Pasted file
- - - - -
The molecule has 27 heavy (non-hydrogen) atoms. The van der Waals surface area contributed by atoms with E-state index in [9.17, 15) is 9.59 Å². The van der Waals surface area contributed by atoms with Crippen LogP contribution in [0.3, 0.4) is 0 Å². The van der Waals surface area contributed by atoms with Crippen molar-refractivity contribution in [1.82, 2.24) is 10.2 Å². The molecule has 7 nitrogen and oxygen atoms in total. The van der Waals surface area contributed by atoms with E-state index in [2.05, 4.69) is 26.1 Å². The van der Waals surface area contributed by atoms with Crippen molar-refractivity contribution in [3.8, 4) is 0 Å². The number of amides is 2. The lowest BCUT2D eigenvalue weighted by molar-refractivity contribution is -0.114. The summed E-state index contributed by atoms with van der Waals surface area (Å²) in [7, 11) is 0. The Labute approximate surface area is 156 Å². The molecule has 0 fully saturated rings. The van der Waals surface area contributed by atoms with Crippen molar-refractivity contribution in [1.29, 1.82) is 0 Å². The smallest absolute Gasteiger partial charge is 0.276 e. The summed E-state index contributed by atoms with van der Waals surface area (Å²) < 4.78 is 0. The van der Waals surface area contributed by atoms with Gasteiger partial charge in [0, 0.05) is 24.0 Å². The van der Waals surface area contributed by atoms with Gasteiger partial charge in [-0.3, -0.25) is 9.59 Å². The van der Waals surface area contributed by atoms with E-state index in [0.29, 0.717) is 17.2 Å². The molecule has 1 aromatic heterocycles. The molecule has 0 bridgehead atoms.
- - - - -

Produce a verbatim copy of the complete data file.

The molecule has 27 heavy (non-hydrogen) atoms. The van der Waals surface area contributed by atoms with E-state index in [9.17, 15) is 9.59 Å². The van der Waals surface area contributed by atoms with Crippen LogP contribution in [0.3, 0.4) is 0 Å². The van der Waals surface area contributed by atoms with Crippen molar-refractivity contribution in [1.82, 2.24) is 10.2 Å². The molecule has 7 nitrogen and oxygen atoms in total. The van der Waals surface area contributed by atoms with E-state index in [2.05, 4.69) is 26.1 Å². The van der Waals surface area contributed by atoms with Crippen molar-refractivity contribution in [3.8, 4) is 0 Å². The number of amides is 2. The lowest BCUT2D eigenvalue weighted by molar-refractivity contribution is -0.114. The summed E-state index contributed by atoms with van der Waals surface area (Å²) in [7, 11) is 0. The Labute approximate surface area is 156 Å². The molecule has 0 fully saturated rings. The van der Waals surface area contributed by atoms with Crippen molar-refractivity contribution in [1.29, 1.82) is 0 Å². The smallest absolute Gasteiger partial charge is 0.276 e. The summed E-state index contributed by atoms with van der Waals surface area (Å²) < 4.78 is 0. The van der Waals surface area contributed by atoms with Gasteiger partial charge in [0, 0.05) is 24.0 Å². The van der Waals surface area contributed by atoms with Gasteiger partial charge in [-0.3, -0.25) is 9.59 Å². The van der Waals surface area contributed by atoms with E-state index in [0.29, 0.717) is 17.2 Å². The molecule has 1 aromatic heterocycles. The molecule has 0 bridgehead atoms.